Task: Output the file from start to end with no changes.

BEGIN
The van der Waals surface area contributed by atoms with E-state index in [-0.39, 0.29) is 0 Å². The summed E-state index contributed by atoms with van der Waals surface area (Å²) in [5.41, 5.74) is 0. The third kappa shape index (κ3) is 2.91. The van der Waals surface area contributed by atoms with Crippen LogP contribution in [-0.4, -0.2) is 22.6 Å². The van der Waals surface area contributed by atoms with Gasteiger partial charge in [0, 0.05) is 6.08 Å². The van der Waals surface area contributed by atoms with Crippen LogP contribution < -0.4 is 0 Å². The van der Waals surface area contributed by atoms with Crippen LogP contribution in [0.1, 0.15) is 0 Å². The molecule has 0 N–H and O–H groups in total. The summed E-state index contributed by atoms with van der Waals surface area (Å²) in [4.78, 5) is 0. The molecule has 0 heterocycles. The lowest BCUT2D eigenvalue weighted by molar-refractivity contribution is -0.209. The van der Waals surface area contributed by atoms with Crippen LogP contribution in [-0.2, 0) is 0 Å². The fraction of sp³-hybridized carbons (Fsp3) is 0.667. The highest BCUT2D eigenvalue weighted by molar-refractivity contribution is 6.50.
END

The van der Waals surface area contributed by atoms with E-state index in [-0.39, 0.29) is 0 Å². The summed E-state index contributed by atoms with van der Waals surface area (Å²) in [5.41, 5.74) is 0. The third kappa shape index (κ3) is 2.91. The van der Waals surface area contributed by atoms with Crippen LogP contribution in [-0.4, -0.2) is 22.6 Å². The van der Waals surface area contributed by atoms with Gasteiger partial charge in [0, 0.05) is 6.08 Å². The van der Waals surface area contributed by atoms with Crippen LogP contribution < -0.4 is 0 Å². The van der Waals surface area contributed by atoms with Crippen LogP contribution in [0.1, 0.15) is 0 Å². The molecule has 0 N–H and O–H groups in total. The summed E-state index contributed by atoms with van der Waals surface area (Å²) in [4.78, 5) is 0. The molecule has 0 heterocycles. The lowest BCUT2D eigenvalue weighted by molar-refractivity contribution is -0.209. The van der Waals surface area contributed by atoms with Crippen LogP contribution in [-0.2, 0) is 0 Å². The fraction of sp³-hybridized carbons (Fsp3) is 0.667. The highest BCUT2D eigenvalue weighted by molar-refractivity contribution is 6.50.